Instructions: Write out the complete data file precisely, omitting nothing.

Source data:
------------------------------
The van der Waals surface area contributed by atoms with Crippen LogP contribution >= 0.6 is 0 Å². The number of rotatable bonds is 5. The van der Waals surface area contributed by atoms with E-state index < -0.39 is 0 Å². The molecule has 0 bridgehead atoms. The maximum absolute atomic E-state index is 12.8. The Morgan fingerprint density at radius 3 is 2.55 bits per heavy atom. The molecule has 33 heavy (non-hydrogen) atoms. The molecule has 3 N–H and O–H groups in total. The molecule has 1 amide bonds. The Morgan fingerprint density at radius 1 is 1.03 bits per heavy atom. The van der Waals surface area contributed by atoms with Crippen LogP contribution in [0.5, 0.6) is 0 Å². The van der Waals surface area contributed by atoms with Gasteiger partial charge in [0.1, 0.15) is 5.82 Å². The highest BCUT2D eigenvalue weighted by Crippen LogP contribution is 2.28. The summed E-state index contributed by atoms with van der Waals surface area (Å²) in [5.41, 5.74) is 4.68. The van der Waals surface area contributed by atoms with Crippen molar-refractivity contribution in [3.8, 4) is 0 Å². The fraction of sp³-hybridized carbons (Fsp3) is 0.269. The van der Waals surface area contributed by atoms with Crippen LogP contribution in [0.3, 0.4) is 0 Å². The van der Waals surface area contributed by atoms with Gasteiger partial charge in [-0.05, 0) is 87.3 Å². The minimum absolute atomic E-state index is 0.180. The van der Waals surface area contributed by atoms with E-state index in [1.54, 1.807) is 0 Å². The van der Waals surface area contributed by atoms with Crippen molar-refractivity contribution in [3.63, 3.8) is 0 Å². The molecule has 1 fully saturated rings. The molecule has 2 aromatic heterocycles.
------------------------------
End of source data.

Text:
The van der Waals surface area contributed by atoms with Crippen LogP contribution >= 0.6 is 0 Å². The number of rotatable bonds is 5. The van der Waals surface area contributed by atoms with E-state index < -0.39 is 0 Å². The molecule has 0 bridgehead atoms. The maximum absolute atomic E-state index is 12.8. The Morgan fingerprint density at radius 3 is 2.55 bits per heavy atom. The molecule has 33 heavy (non-hydrogen) atoms. The molecule has 3 N–H and O–H groups in total. The molecule has 1 amide bonds. The Morgan fingerprint density at radius 1 is 1.03 bits per heavy atom. The van der Waals surface area contributed by atoms with Crippen LogP contribution in [0.5, 0.6) is 0 Å². The van der Waals surface area contributed by atoms with Gasteiger partial charge in [0.1, 0.15) is 5.82 Å². The highest BCUT2D eigenvalue weighted by Crippen LogP contribution is 2.28. The summed E-state index contributed by atoms with van der Waals surface area (Å²) in [5.41, 5.74) is 4.68. The van der Waals surface area contributed by atoms with Crippen molar-refractivity contribution in [3.8, 4) is 0 Å². The fraction of sp³-hybridized carbons (Fsp3) is 0.269. The van der Waals surface area contributed by atoms with Crippen LogP contribution in [0.3, 0.4) is 0 Å². The van der Waals surface area contributed by atoms with Gasteiger partial charge in [-0.05, 0) is 87.3 Å². The minimum absolute atomic E-state index is 0.180. The van der Waals surface area contributed by atoms with E-state index in [1.54, 1.807) is 0 Å². The van der Waals surface area contributed by atoms with Crippen molar-refractivity contribution in [3.63, 3.8) is 0 Å². The molecule has 1 fully saturated rings. The molecule has 2 aromatic heterocycles.